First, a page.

Hoo, boy. This one’s gonna be interesting.

This time we’re checking out Fate/Grand Order’s Jeanne d’Arc (Avenger), also known as Jeanne Alter or simply Jalter for short. She’s the evil, edgy and tsundere version of vanilla Jeanne – the Shadow to her Sonic, if you will. This is, as we all know, a recipe for Massive Popularity, and Jeanne Alter is one of the most popular debutantes from Fate/Grand Order.

So, vital stats time. Jeanne d’Arc (Avenger) is a 1/7 scale ABS/PVC figure, standing 430mm tall (a little under 17 inches). Manufactured by Alter, she carries a hefty ¥26,800 RRP (tax excluded), but has rocketed up on the aftermarket to prices in the ¥55,000 to ¥60,000 range. This is one of those figures.

Now, here’s the interesting bit. At some point shortly after taking photos for this review, my figure broke. I’m not sure when, or how. The peg that supports her (rather heavy) flag just fell apart, it seems – the inside of the peg feels sort of soft and almost looks like it crumbled.

Of course, with a figure this expensive, I’d been handling it with the utmost care. I’m almost certain this is some sort of defect. But from what I’ve seen, I can’t say it’s a common issue. There’s a good chance I was just unlucky.

I’ll admit that the flag always felt risky to me. It’s a large, solid piece with a bit of weight to it and there’s only one peg to support it. There’s a good chance that much support just wasn’t enough on it’s own – especially if the peg isn’t very strong.

As you can imagine, I’m sorely disappointed that this gorgeous, showcase figure fell apart. It really is an impressive piece of work – the sort that gets a whole shelf to itself, and not just because of it’s size. The sculpting is detailed and sharp, the pose is assertive and striking and the paintwork brings everything together. It’s a treat for the eyes, for sure.

At this point, I’ve got a confession to make. Somewhere along the line, I mistakenly got the idea that this figure was distributed by Good Smile Company. This is – it turns out – not the case. Unaware of this, I sent an email to Good Smile’s customer support requesting new parts. However, they told me that I had owned the figure for a “reasonable amount of time” and that figures degrade over time – therefore, no new parts for you, mister.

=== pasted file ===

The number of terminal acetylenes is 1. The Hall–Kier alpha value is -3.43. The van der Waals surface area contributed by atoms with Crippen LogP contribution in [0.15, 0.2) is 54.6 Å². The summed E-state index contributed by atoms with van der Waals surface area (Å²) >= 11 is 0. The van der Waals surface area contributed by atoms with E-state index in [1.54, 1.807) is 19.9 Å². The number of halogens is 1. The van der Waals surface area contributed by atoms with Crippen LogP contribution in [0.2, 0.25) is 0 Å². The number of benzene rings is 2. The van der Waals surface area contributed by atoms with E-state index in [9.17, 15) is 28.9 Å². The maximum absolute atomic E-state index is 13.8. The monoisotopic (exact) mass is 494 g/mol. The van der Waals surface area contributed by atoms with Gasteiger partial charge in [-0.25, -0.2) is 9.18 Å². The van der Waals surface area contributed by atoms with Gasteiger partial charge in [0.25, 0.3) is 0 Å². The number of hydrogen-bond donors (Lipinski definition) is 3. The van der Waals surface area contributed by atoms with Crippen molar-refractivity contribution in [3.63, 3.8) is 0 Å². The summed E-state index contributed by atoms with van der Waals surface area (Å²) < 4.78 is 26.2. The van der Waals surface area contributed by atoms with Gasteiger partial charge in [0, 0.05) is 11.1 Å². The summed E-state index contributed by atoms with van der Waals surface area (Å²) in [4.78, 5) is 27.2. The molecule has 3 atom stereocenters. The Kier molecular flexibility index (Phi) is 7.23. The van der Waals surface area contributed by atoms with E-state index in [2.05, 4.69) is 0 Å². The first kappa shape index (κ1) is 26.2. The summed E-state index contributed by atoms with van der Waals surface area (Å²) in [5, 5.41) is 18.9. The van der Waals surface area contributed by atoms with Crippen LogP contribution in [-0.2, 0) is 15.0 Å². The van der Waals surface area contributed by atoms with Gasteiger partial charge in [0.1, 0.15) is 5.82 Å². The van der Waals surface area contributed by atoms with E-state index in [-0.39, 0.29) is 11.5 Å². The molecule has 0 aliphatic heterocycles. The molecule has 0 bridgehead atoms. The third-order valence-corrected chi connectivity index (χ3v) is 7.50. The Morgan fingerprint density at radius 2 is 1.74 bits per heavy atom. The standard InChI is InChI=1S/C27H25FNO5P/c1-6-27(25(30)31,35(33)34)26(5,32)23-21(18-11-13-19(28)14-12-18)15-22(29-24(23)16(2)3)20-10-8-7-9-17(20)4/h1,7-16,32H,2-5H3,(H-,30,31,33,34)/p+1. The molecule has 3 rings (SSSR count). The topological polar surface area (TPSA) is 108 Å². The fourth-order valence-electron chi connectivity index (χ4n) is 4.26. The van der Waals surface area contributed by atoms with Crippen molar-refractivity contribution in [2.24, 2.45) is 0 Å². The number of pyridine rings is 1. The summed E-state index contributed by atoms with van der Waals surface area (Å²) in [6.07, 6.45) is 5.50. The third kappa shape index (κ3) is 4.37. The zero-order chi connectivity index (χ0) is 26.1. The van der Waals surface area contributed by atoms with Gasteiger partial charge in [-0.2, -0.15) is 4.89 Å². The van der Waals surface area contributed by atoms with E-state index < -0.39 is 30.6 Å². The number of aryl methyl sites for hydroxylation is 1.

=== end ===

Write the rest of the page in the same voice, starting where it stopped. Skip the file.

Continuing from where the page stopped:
You can see the problem, I’m sure. Despite asking for a lot of information (including several photos of the figure and it’s packaging), Good Smile support evidently didn’t check any of it. If they had, then they should have replied with a message more along the lines of, “hey bud, this ain’t our figure”.

Obviously I can’t fault them for refusing to replace parts for a figure they didn’t make – that would be absurd – but I can absolutely fault them for not even checking in the first place. This isn’t the first time Good Smile has dropped the ball, either – their handling of issues with Bismarck Kai was similarly useless. We’ll have to see how Alter’s customer support fares, but I’m sure it can’t be much worse.

Embarassing anecdote aside, there is a bright side; Jeanne is impressive enough to look good without her flag, and this is how some prefer to display her. The flag makes up a lot of the figure’s profile, and that can make her difficult to display. With flag in hand, she only just barely fits inside a Detolf. She’s still quite big without it, but it opens up a bit of room if you wanted to display her with other figures.

As mentioned before, Jeanne looks great. The sculpting is high quality, with Jeanne’s cloak and skirt swept up in the wind. Tattered fabric stained in crimson hues breaks up the dark tone of the figure with splashes of colour. Her finely detailed armour is painted with an excellent weathered, metallic finish.

Ultimately, this is a hard figure to review. It’s very high quality and very attractive – these qualities are a part of it’s rapid rise in price, no doubt. Normally this is where I’d say, “yeah, this is a must have”. But I can’t recommend it for two obvious, but significant, reasons.

The first is that the figure has ballooned in price so quickly that I don’t feel it’s worth the amount people are asking for it. Unless you’re an absolute die-hard fan of Jeanne Alter, and you need this figure for your collection, it’s simply not worth $500. Very few figures are. If you can find it for a more sensible price, then I’d go for it, but otherwise? Nah.

The second is that my figure fell apart in less than a year, and there’s a chance that replacement parts aren’t available. This may be an isolated example – a rare defect in an otherwise healthy product. Perhaps I just got unlucky. But because I can’t say that for sure, I have to advise caution.

When you put those two factors together – high price and uncertain reliability – it’s a pretty tough sell. Unless you’ve got an intense personal attachment or a lot of spare cash, I would sadly suggest passing this one up.

Final Score


Alter’s rendition of Jeanne d’Arc (Avenger) is an outstanding figure, and certainly one of the best pieces I’ve owned. There’s a lot to like about this one.

Unfortunately, a combination of high aftermarket prices and bad luck with broken parts makes it difficult to recommend actually buying. You don’t want to spend $400+ on a figure to have it break on it’s own.

If you’re a diehard Jeanne Alter fan with a lot of spare cash, then it could be worth checking out – if you don’t mind taking a risk. Otherwise, I’d steer clear and hope for a reprint down the line.


By Scott Bennett

Artist, writer and photographer. I review anime figures over @WaifuWatchBlog. I like gacha games.